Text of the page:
What is Blockchain?
A blockchain is essentially a public ledger that stores the complete history of every action ever recorded on the specific network. Transactions, information, or actions are bundled into "blocks" and posted chronologically to the chain as they are generated. The blockchain is maintained by nodes or interconnected computers on the network that execute mathematical algorithms in order to form a block. Once a block is validated by the nodes, it is posted on the blockchain and a new one is created. Since the data is encrypted it looks like jumbled code that is really disguised information.
For a blockchain to work, it needs to have 3 essential pieces:
1. Private key cryptography as a virtual identity
One of the most important uses of a cryptocurrency is the ability to allow users to transact on a decentralized network, regardless of location. When two people wish to transact over the internet using a blockchain, they need a private key and public key. This combination creates a secure digital identity that doesn't require sensitive information to access.
The public key is what is used to send and receive payments. These payments are secured as yours through your private key, which you keep secret.
Public key + Private key = proof of ownership or digital identity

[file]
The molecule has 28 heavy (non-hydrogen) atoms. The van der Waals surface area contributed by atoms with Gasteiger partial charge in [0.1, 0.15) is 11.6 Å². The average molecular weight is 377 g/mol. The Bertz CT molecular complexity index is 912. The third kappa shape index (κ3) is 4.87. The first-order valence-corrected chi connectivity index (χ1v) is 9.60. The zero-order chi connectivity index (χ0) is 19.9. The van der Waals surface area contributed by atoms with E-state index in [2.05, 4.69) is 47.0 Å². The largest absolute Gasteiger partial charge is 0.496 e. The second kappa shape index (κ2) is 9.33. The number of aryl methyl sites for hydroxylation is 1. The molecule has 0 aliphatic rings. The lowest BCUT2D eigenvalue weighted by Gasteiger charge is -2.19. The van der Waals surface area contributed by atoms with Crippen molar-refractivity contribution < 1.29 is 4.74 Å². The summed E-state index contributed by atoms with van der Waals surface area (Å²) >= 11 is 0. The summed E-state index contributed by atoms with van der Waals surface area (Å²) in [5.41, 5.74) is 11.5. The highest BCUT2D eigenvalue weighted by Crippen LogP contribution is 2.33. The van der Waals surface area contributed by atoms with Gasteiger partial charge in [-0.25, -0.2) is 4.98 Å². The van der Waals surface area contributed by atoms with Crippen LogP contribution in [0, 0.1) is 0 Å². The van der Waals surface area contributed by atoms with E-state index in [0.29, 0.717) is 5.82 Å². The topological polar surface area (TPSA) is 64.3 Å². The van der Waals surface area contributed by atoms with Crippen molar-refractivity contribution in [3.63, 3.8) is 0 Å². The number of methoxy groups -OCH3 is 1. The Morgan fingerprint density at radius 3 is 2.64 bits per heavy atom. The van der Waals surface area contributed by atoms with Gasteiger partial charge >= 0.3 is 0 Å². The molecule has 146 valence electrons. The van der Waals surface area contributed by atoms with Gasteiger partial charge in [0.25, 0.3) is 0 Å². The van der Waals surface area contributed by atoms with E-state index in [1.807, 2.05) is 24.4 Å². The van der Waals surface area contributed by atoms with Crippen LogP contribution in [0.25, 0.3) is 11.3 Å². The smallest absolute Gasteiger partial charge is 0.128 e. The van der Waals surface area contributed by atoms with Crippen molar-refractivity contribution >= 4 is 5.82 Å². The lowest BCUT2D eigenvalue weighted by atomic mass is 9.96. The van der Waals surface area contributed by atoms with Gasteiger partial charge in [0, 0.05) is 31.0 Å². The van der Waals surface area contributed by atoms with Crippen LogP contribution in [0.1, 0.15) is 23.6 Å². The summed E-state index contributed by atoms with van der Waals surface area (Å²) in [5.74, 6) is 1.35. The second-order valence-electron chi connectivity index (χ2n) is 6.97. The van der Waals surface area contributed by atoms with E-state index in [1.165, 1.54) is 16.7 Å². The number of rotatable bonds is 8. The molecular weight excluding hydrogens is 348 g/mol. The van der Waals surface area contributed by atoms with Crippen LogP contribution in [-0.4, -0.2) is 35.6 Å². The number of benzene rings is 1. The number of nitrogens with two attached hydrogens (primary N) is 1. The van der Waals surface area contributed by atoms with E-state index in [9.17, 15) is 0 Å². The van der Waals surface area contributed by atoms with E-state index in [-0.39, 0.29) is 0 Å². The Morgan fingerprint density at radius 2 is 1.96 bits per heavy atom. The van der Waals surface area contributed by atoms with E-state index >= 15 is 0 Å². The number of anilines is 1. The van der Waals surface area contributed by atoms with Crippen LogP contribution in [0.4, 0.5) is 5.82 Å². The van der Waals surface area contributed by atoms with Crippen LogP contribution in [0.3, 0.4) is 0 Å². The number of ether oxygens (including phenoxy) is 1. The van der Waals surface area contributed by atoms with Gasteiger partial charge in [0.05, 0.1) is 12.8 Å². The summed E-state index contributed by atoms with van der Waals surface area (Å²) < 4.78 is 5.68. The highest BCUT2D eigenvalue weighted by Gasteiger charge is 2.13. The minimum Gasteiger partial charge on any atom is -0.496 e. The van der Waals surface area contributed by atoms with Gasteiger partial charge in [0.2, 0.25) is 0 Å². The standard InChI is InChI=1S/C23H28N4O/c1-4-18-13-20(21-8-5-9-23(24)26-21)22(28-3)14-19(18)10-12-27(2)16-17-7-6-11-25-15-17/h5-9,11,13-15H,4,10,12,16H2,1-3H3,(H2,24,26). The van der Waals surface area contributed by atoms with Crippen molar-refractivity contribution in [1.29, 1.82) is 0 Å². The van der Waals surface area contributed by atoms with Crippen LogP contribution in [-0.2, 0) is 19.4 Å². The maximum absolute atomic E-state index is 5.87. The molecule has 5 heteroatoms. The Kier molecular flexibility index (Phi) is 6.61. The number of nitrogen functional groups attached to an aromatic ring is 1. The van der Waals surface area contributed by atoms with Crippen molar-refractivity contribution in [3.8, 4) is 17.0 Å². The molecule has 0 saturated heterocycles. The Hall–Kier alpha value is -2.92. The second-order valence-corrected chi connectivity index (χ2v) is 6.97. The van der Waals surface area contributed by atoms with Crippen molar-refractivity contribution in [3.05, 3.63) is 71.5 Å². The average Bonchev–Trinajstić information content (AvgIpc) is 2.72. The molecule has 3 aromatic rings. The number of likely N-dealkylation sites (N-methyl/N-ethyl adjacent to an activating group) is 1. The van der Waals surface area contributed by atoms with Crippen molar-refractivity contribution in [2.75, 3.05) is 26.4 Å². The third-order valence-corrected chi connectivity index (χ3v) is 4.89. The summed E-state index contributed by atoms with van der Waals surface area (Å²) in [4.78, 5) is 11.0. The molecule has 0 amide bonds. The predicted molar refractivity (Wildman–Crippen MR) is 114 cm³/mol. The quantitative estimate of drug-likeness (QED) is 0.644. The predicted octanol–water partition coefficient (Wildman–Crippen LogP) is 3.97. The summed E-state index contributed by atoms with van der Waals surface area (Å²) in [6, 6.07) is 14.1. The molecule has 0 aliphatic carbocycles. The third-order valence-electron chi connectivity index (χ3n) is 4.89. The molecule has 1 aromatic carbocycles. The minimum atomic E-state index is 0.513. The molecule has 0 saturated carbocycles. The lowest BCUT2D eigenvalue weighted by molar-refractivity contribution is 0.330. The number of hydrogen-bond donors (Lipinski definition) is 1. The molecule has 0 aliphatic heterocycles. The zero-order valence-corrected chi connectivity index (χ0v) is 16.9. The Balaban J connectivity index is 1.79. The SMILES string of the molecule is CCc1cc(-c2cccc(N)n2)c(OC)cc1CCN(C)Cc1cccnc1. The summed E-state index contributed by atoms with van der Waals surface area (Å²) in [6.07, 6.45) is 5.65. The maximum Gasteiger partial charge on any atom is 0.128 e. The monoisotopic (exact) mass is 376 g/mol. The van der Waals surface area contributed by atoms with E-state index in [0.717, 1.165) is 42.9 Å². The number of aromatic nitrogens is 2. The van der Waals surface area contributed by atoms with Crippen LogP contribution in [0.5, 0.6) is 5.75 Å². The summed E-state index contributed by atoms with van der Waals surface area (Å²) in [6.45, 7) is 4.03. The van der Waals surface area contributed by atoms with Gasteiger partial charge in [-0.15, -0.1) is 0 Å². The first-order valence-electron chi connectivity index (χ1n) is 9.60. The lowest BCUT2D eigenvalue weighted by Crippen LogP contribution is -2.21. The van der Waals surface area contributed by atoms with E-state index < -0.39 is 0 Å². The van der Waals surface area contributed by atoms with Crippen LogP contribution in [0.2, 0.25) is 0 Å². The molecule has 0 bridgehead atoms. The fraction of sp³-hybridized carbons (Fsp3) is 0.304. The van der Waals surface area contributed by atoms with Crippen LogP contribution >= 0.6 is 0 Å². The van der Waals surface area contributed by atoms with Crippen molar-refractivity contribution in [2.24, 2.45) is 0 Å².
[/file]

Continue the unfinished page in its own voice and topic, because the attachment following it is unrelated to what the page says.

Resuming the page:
2. A distributed network with a shared ledger
If you don't witness something happen, how do you know it happened? This is a problem that blockchain technology was able to solve.
Instead of having a central source report what many witnessed, much like the media today, a blockchain uses the entire network to ensure the validity of a block. Once the majority of nodes reach a consensus that they witnessed the same thing at the same time through math, the block is added to the chain.
When combined with private and public keys, users are able to securely transfer value and information over the blockchain which is then validated by those connected to the network.
3. Protocol and incentive
For each blockchain, a different set of rules is established for what is and what is not a valid transaction. This is its protocol. These are usually listed on white pages where start-ups list out their venture, goals, timeline and other essential data.
The protocol also lists ways to be compensated for running a node. This incentive is called "mining". This is when you offer your computing power in order to help secure the network. These miners basically use software to sort through mathematical puzzles until they land on the solution. Whoever solves it first and posts it to the blockchain for the other nodes to verify, is rewarded the coin.
The goal is to eliminate double spending which could be compared to cashing the same check twice at different banks.
Miners vote with their computing power, coming to a consensus to whether a block is valid or not. When the majority of miners arrive at the same solution, the block is added to the chain and a new one is generated. You can read about mining in depth here.